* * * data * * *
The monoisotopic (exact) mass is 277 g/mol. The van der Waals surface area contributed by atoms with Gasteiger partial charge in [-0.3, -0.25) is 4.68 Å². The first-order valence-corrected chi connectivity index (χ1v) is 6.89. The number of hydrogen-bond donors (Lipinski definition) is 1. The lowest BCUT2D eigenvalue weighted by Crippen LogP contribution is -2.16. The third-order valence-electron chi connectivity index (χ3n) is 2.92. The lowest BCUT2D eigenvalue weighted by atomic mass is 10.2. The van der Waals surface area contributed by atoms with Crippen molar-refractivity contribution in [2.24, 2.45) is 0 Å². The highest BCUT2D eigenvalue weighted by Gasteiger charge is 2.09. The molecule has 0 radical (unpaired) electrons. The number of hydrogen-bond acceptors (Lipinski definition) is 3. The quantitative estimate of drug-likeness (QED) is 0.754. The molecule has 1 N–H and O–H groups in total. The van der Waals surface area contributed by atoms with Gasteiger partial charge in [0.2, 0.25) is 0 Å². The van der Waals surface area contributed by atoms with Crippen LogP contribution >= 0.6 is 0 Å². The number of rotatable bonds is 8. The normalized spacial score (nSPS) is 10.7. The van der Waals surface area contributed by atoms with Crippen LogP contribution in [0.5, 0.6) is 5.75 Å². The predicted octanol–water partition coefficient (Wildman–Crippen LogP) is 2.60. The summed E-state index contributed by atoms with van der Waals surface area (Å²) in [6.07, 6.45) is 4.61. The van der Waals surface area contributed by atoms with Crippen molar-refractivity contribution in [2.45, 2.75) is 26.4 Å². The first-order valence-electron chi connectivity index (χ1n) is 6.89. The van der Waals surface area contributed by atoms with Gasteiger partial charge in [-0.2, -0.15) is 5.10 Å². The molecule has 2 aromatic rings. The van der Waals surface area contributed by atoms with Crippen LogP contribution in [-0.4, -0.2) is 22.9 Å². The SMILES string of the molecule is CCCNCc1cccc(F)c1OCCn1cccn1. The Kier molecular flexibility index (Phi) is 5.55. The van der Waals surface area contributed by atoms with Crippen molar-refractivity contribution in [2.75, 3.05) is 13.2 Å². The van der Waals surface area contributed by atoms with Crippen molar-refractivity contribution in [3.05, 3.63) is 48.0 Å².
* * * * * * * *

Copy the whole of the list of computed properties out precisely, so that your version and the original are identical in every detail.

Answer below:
The monoisotopic (exact) mass is 277 g/mol. The van der Waals surface area contributed by atoms with Gasteiger partial charge in [-0.3, -0.25) is 4.68 Å². The first-order valence-corrected chi connectivity index (χ1v) is 6.89. The number of hydrogen-bond donors (Lipinski definition) is 1. The lowest BCUT2D eigenvalue weighted by Crippen LogP contribution is -2.16. The third-order valence-electron chi connectivity index (χ3n) is 2.92. The lowest BCUT2D eigenvalue weighted by atomic mass is 10.2. The van der Waals surface area contributed by atoms with Crippen molar-refractivity contribution in [2.24, 2.45) is 0 Å². The highest BCUT2D eigenvalue weighted by Gasteiger charge is 2.09. The molecule has 0 radical (unpaired) electrons. The number of hydrogen-bond acceptors (Lipinski definition) is 3. The quantitative estimate of drug-likeness (QED) is 0.754. The molecule has 1 N–H and O–H groups in total. The van der Waals surface area contributed by atoms with Gasteiger partial charge in [0.2, 0.25) is 0 Å². The van der Waals surface area contributed by atoms with Crippen LogP contribution >= 0.6 is 0 Å². The number of rotatable bonds is 8. The normalized spacial score (nSPS) is 10.7. The van der Waals surface area contributed by atoms with Crippen LogP contribution in [0.5, 0.6) is 5.75 Å². The predicted octanol–water partition coefficient (Wildman–Crippen LogP) is 2.60. The summed E-state index contributed by atoms with van der Waals surface area (Å²) in [6.07, 6.45) is 4.61. The van der Waals surface area contributed by atoms with Crippen molar-refractivity contribution in [2.45, 2.75) is 26.4 Å². The first-order valence-electron chi connectivity index (χ1n) is 6.89. The van der Waals surface area contributed by atoms with Gasteiger partial charge in [-0.2, -0.15) is 5.10 Å². The molecule has 2 aromatic rings. The van der Waals surface area contributed by atoms with Crippen LogP contribution in [-0.4, -0.2) is 22.9 Å². The SMILES string of the molecule is CCCNCc1cccc(F)c1OCCn1cccn1. The Kier molecular flexibility index (Phi) is 5.55. The van der Waals surface area contributed by atoms with Crippen molar-refractivity contribution in [2.75, 3.05) is 13.2 Å². The van der Waals surface area contributed by atoms with Crippen molar-refractivity contribution in [3.05, 3.63) is 48.0 Å².